Communication between the server and the clients are all HTTP-based and is not encrypted by itself.
For internal Assets Server setups this provides the best performance. Most data is transmitted by using the binary AMF protocol, which by nature makes it hard to read, although there are tools available to parse it.
To create a secure connection you need to set up HTTPS. This is done by using the HTTPS Setup page in Assets Server.
Note: This step needs to be done on every node that you want to access using HTTPS.
Step 1. Access the Management Console and in the menu on the left, choose Tools > HTTPS tools.
Step 2. Follow the instructions on the page.
Tip: If the password for the key differs from the Keystore Password you will need to manually change the httpsKeyManagerPassword property in the config.properties.txt file.
Redirecting HTTP to HTTPS
By default, when a domain name is typed into a Web browser, the browser will try to connect to that domain over HTTP. However, when HTTPS is configured, you typically want the server to redirect the Web browser to HTTPS so that the user always connects over a secure connection.
To make the Assets Server nodes redirect HTTP to HTTPS, perform the following steps:
Step 1. Ensure that the Assets Server node is set up for HTTPS as explained above.
Step 2. Add the following setting to the cluster-config.properties.txt file on all of the nodes:
Step 3. Restart the Assets Server service.
Note: More and more customers are running Assets Server on Amazon AWS and on HTTPS. AWS CloudFront can redirect HTTP to HTTPS automatically, but an AWS load balancer does not have such a setting. When only using an AWS load balancer, the Assets Server nodes will need to provide the redirect from HTTP to HTTPS.
HTTPS setup using an existing key pair
These steps can be used to convert an already signed Apache private and public key pair for use with Assets Server.
Step 1. Create a .txt file file with a chain of your certificate with all intermediaries, down to the root certificate.
Note: Depending on which CA you used, you may need to merge not just your own crt and the root crt, but also one or more intermediate .crt files.
cat yourdomain.crt intermediate.crt [intermediate2.crt] rootCA.crt > cert-chain.txt
Step 2. Create a pkcs12 file from the key and certificate chain.
openssl pkcs12 -export -inkey yourdomain.key -in cert-chain.txt -out jetty.pkcs12
Step 3. Import the produced .pkcs into a new keystore.jks file.
keytool -v -importkeystore -srckeystore jetty.pkcs12 -srcstoretype PKCS12 -destkeystore keystore.jks
Note: The keytool command comes bundled with the Java JDK. Make sure to use the one from Java 1.6 or 1.7 and that it is configured to use TLS1.2 (see the Java documentation Diagnosing TLS, SSL, and HTTPS). Older versions of the TLS protocol are known to have security vulnerabilities associated with them; their use it not recommended.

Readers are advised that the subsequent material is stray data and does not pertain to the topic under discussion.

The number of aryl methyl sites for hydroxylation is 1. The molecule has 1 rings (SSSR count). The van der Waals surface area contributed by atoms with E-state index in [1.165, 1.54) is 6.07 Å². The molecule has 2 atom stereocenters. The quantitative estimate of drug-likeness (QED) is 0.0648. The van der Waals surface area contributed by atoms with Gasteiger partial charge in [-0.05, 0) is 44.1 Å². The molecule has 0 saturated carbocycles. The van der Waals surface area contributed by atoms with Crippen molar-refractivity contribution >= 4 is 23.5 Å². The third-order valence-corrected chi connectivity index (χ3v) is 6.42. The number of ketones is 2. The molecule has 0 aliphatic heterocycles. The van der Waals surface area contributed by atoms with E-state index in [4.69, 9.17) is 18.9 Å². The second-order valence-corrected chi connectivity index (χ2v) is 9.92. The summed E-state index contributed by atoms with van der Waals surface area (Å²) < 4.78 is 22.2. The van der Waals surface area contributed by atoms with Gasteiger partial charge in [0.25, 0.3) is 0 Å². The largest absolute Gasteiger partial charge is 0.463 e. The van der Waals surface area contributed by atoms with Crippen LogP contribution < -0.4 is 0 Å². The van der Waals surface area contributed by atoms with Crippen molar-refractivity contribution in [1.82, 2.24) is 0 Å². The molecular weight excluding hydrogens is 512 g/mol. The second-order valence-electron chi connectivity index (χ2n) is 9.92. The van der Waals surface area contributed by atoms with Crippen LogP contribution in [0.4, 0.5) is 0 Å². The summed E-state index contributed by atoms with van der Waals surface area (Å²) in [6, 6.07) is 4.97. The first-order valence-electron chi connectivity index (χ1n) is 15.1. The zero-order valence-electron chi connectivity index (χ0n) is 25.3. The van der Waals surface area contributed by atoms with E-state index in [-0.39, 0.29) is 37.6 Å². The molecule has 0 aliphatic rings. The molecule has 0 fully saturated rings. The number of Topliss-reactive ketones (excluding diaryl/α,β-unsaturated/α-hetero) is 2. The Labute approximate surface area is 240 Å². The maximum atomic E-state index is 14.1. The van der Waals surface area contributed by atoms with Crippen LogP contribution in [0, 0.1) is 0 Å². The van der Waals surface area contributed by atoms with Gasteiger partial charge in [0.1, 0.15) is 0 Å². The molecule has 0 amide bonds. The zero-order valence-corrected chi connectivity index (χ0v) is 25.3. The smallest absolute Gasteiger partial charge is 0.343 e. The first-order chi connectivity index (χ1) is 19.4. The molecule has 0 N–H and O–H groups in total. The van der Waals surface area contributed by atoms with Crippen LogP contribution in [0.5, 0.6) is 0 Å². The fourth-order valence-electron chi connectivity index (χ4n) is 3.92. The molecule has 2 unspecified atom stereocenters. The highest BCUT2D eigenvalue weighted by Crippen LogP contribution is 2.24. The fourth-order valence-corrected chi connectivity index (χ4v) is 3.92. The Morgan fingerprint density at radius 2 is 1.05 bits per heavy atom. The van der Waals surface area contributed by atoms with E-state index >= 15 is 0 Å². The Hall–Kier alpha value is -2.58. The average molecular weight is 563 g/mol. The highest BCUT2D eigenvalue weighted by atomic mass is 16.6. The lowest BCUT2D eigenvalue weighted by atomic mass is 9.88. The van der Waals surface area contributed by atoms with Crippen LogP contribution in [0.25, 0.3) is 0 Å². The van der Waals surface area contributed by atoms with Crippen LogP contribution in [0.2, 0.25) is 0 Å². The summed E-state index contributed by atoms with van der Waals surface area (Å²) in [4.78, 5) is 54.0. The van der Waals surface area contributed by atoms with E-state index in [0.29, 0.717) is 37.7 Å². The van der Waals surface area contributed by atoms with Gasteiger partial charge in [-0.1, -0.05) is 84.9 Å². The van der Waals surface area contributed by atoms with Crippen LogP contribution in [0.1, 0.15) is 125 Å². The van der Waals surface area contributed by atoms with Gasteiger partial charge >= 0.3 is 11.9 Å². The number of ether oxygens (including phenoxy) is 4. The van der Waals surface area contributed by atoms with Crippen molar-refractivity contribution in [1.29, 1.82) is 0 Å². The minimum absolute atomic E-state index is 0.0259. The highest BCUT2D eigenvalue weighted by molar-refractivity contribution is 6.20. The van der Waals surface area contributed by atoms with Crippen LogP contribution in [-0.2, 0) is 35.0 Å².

If you want to use a different alias or password in the src and dest keystores, make sure to specify additional arguments:
-srcstorepass -srckeypass -srcalias -destalias -destkeypass -deststorepass.
Step 4. Place the produced 'keystore.jks' in the Config folder.
Step 5. Find out the name of the alias. If you followed the previous steps, this alias will probably be '1'.
keytool -v -list -keystore keystore.jks
Step 6. Configure the following settings in the cluster-config.properties.txt file.
Note: For information about how to edit this file, see Changing the Assets Server configuration for a running cluster.
Important: To obscure the password, use the Jetty tools.
# # Use the HTTPS setup tool on the Assets Server admin page. # httpsEnabled=true # # Password of the keystore # httpsKeyStorePassword=OBF:... # # Password of the key stored in the keystore # Useful if the password is different from the keystore password # httpsKeyManagerPassword=OBF:... # # Alias/name of the certificate stored in the keystore # httpsCertAlias=1
Step 7. Restart Assets Server.
Common issues when setting up HTTPS
If the keystore.jks is not properly set up, HTTPS connection will fail. Sadly, the errors logged do not always provide much clarification on what is going wrong. Common causes are:
- Incorrect certificate chain in the server keystore.jks
- Invalid key algorithm used for private key
- Expired certificate or expired CA certificate
- Incorrect password used to access the keystore.jks
- Multiple private keys to choose from
- Mismatching alias name in config.properties.txt and keystore.jks
See also Smartjava.org: How to analyze Java SSL errors
To get more logging about the SSL handshake in the Assets Server log, add the following JVM parameter:
- Windows: Add the following extra line to C:\Program Files\Elvis Server\elvis-service\elvis-service.conf (make sure to use a free number).
- macOS: Add the following line just above the -jar argument in /Library/LaunchDaemons/com.dutchsoftware.elvis.server.launchd.plist.
- Linux: Add the following line to the configuration file that is applicable to your version of Assets Server:
Note: Make sure to use a free number.
wrapper.java.additional.8 = -Djavax.net.debug=ssl:handshake
For Assets Server 6.60 and higher:
For Assets Server 6.59 and lower:
- 24 May 2022: Updated section 'HTTPS setup using an existing key pair' with information about the use of the keytool command.